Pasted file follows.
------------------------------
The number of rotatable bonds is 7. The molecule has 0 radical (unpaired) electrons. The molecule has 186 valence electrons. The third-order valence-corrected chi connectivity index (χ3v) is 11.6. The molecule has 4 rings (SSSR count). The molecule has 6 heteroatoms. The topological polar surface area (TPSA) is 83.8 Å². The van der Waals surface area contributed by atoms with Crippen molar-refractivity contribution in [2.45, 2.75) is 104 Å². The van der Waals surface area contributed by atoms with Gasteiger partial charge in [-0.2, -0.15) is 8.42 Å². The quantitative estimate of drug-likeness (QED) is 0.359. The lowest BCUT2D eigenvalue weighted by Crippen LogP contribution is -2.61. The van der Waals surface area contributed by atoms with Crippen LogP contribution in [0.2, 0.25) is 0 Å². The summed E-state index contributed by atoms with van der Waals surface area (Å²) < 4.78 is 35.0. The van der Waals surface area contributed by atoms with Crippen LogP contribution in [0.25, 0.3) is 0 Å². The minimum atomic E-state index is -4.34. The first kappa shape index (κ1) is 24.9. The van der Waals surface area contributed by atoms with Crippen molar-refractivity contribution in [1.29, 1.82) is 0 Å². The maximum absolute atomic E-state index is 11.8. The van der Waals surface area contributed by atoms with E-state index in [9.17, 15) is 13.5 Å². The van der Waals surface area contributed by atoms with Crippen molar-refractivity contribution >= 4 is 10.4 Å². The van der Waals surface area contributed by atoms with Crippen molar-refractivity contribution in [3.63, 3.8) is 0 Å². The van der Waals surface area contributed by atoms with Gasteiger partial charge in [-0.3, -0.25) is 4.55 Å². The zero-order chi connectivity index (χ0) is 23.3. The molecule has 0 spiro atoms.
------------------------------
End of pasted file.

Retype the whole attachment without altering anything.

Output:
The number of rotatable bonds is 7. The molecule has 0 radical (unpaired) electrons. The molecule has 186 valence electrons. The third-order valence-corrected chi connectivity index (χ3v) is 11.6. The molecule has 4 rings (SSSR count). The molecule has 6 heteroatoms. The topological polar surface area (TPSA) is 83.8 Å². The van der Waals surface area contributed by atoms with Crippen molar-refractivity contribution in [2.45, 2.75) is 104 Å². The van der Waals surface area contributed by atoms with Gasteiger partial charge in [-0.2, -0.15) is 8.42 Å². The quantitative estimate of drug-likeness (QED) is 0.359. The lowest BCUT2D eigenvalue weighted by Crippen LogP contribution is -2.61. The van der Waals surface area contributed by atoms with Crippen LogP contribution in [0.2, 0.25) is 0 Å². The summed E-state index contributed by atoms with van der Waals surface area (Å²) < 4.78 is 35.0. The van der Waals surface area contributed by atoms with Crippen LogP contribution in [0.25, 0.3) is 0 Å². The minimum atomic E-state index is -4.34. The first kappa shape index (κ1) is 24.9. The van der Waals surface area contributed by atoms with Crippen molar-refractivity contribution in [1.29, 1.82) is 0 Å². The maximum absolute atomic E-state index is 11.8. The van der Waals surface area contributed by atoms with E-state index in [9.17, 15) is 13.5 Å². The van der Waals surface area contributed by atoms with Crippen molar-refractivity contribution >= 4 is 10.4 Å². The van der Waals surface area contributed by atoms with Crippen molar-refractivity contribution in [3.63, 3.8) is 0 Å². The van der Waals surface area contributed by atoms with Gasteiger partial charge in [-0.3, -0.25) is 4.55 Å². The zero-order chi connectivity index (χ0) is 23.3. The molecule has 0 spiro atoms.